FIG. 1(d) illustrates a second embodiment of the invention in which the largest fraction of any path delay due to factor X is determined. In step 130 an initial value of K is chosen. This value may be an estimate of the largest fraction of any path delay due to factor X, the fraction delay due to factor X in an arbitrarily chosen path, or an arbitrary value between 0 and 1. In step 132 a nodebased static timing analysis is performed using start node arrival times of zero and delays which are scaled by weighting factors computed from the initial K factor in the same manner as described in the first embodiment. In step 134 it is determined whether or not any paths were found in which the fraction of delay due to factor X exceeded K (e.g., for a late mode nodebased static timing analysis, any paths with endpoint arrival times greater than zero) are found. If not, the K factor was an overestimate of the largest fraction of any path delay due to factor X, and must be reduced in step 136 before returning to step 132. The new value of K must be greater than any value of K which was increased in step 140 of a previous iteration of the method. If such paths were found, it is determined in step 138 by beginning an enumeration of such paths using known methods, whether the number of such paths is too large to allow efficient enumeration. This may be determined, for example, by stopping the enumeration when a predetermined number of paths have been identified. If the number of such paths is determined to be excessive, the K value is reduced in step 142 before returning to step 132. The reduced value of K may most efficiently be determined by computing the maximum value of the exact fraction of path delay due to factor X among the paths enumerated while determining whether the number of such paths was excessive, and will in any case be less than any value of K which was decreased in step 136 of a previous iteration of the method. This exact fraction for a given path is computed by adding the portions of delay along the path due to factor X, and dividing it by the sum of all delays (both due to factor X and to other factors) along the path. If the number of such paths is not excessive, the maximum value of the exact fraction of path delay due to factor X among the paths enumerated is determined in step 142, and reported as the maximum such fraction of all paths in the digital network.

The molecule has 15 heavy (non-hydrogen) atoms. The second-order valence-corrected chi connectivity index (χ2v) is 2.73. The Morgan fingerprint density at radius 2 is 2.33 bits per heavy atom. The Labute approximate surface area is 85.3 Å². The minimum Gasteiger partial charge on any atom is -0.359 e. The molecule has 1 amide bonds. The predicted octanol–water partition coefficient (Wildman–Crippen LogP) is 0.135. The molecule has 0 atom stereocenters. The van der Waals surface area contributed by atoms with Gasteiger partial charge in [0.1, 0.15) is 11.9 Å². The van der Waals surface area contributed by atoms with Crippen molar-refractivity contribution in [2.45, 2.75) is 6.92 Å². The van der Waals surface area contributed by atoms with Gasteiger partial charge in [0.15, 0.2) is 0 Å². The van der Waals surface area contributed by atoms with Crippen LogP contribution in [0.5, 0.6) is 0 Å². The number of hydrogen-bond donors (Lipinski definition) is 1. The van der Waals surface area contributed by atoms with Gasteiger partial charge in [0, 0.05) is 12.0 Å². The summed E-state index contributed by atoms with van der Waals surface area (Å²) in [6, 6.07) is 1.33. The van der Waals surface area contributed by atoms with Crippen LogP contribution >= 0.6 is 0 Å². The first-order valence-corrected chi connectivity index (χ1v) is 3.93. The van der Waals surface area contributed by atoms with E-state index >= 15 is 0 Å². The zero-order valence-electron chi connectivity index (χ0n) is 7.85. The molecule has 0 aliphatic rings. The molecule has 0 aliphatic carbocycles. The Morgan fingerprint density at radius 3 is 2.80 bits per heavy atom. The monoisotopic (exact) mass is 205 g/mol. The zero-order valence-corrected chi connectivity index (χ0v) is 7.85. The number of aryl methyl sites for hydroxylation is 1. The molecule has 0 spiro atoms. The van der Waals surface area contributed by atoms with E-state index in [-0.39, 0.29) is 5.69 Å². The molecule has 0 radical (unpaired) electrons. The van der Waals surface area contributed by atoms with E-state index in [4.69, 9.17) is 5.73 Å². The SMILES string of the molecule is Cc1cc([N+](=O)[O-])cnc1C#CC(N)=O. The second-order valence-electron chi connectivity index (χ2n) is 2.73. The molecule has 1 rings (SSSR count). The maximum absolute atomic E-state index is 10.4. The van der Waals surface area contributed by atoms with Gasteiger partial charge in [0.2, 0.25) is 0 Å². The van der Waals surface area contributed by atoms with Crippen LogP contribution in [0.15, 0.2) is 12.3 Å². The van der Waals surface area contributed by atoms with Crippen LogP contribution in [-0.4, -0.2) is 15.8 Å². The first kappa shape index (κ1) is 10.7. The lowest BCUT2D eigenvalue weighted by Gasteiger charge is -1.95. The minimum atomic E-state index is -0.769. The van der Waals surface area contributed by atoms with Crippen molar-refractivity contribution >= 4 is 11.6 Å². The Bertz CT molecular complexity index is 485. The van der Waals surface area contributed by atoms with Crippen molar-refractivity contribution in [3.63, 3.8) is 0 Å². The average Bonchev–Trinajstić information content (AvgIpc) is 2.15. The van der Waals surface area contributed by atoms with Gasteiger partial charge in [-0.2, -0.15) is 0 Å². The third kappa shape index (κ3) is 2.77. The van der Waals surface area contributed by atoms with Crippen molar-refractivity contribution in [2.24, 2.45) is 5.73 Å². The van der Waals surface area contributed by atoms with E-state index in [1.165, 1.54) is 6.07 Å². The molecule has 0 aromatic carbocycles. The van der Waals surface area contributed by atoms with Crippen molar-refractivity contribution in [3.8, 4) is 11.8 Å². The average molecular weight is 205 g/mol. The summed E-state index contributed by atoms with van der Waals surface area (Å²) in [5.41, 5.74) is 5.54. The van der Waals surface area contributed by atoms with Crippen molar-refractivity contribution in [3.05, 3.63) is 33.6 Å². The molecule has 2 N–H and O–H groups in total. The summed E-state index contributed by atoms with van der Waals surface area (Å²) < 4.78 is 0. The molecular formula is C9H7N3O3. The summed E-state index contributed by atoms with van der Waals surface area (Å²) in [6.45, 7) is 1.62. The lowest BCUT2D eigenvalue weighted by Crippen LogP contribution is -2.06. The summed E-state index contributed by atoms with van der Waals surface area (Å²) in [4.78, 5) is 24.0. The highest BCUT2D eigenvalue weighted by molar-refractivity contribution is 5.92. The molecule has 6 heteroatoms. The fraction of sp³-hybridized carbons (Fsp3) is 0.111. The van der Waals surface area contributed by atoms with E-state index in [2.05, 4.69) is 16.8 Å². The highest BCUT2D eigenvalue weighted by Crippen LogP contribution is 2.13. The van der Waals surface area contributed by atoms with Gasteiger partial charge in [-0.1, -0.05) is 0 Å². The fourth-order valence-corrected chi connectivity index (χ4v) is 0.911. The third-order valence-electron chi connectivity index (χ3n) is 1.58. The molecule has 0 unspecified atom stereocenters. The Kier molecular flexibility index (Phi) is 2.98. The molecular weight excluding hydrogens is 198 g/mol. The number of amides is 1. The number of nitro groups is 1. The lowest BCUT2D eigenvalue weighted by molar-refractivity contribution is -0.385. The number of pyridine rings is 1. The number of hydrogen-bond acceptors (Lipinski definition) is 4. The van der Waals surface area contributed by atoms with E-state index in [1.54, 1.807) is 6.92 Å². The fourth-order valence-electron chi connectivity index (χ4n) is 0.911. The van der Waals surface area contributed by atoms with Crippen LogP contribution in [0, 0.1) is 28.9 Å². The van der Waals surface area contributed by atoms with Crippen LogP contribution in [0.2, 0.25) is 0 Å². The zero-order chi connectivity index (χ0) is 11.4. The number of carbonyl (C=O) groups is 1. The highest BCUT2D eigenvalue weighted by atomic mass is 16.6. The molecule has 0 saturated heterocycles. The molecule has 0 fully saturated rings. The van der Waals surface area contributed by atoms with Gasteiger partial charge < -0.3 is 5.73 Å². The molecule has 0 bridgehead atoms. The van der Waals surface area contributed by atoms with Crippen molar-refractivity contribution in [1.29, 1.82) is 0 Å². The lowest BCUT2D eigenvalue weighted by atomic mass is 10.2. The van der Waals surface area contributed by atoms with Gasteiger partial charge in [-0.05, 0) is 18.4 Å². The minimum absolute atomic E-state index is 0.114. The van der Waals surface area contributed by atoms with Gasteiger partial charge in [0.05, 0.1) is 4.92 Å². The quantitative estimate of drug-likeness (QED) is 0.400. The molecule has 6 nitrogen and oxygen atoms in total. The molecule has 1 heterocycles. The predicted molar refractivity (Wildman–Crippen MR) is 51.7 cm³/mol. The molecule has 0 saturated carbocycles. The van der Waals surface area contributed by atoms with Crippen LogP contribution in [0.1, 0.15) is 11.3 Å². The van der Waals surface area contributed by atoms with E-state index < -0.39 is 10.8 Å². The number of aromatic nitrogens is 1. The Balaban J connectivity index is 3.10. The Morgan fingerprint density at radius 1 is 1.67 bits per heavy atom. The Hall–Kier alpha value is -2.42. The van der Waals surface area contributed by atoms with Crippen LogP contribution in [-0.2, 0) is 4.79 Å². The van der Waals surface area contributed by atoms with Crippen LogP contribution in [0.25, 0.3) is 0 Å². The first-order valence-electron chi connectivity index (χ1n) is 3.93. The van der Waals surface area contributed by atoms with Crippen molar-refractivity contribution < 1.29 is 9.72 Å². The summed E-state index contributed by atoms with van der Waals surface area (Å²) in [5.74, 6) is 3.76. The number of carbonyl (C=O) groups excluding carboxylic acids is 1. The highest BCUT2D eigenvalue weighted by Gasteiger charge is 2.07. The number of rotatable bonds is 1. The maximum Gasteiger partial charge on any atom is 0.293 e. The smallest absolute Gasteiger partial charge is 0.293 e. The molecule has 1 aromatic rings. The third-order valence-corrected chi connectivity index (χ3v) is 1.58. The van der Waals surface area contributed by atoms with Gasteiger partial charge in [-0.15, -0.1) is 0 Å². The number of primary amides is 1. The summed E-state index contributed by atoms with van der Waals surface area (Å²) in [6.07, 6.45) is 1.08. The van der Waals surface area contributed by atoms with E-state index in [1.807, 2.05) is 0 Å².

[0041]
In a third embodiment, it is determined which timing tests in which the portion of the delay of the late mode path to the test which is due to factor X is greater than R times the portion of the delay of the early mode path to the test which is due to factor X. In this case the start node arrival times are again set to zero, the delays dx in the late mode paths are multiplied by any positive factor Kx, and the delays do in the late mode paths are multiplied by 0 (i.e., they are omitted). The delays dx in the early mode paths are multiplied by Kx*R, and the delays do in the early mode paths are also multiplied by 0. A normal static timing analysis is then performed. Any test with a negative slack indicates that the portion of the delay of some late mode path to the test which is due to factor X is greater than R times the portion of the delay of some early mode path to the test which is due to factor X.

[0042]
Once again normal path tracing (using the RATs computed due to the test) can be used to trace all pairs of paths for which this is true. Accordingly, one may determine all negative slack early and late mode paths to the test (using known critical path tracing methods applied to the weighteddelay timing analysis), and only selected pairs of these paths will satisfy the property of interest. In particular, if the slack at the test (due to the worst weighteddelay early (e) and late (l) mode paths) is S, any early/late pair of such paths with slacks Se and Sl such that S−Se−Sl>0 will satisfy the property of interest. For example, if the test slack is −4, a late mode path of slack −2 paired with an early mode path of slack −3 would satisfy the criterion, as S−Se−Sl=−4−(−2)−(−3)=+1>0. However, a late mode path of slack −2 paired with an early mode path of slack −1 would not satisfy the criterion, as S−Se−Sl=−4−(−2)−(−1)=−1<0.

[0043]
As an example, illustrating the first embodiment, suppose for Path 1 it is assumed that the upper bound on the fraction of path due to X=60%, the delay due to X=100, and the delay not due to X=120. Thus, the path fraction due to X=100/(100+120)45.5%, and the final arrival time=(0.4*100)−(0.6*120)=−32, which is less than 0, therefore the criteria is satisfied (i.e., fraction of total delay due to X is less than the upper bound, in this example 60%). Next, suppose for Path 2 it is assumed that the upper bound on the fraction of path due to X=60%, the delay due to X=80, and the delay not due to X=50. Thus, the path fraction due to X=80/(80+50)=61.5%, and the final arrival time=(0.4*80)−(0.6*50)=2, which is greater than 0, therefore the criteria is not satisfied (i.e., fraction of total delay due to X is greater than the upper bound), which indicates that the time delay is due to factor X (Xdominated).

[0044]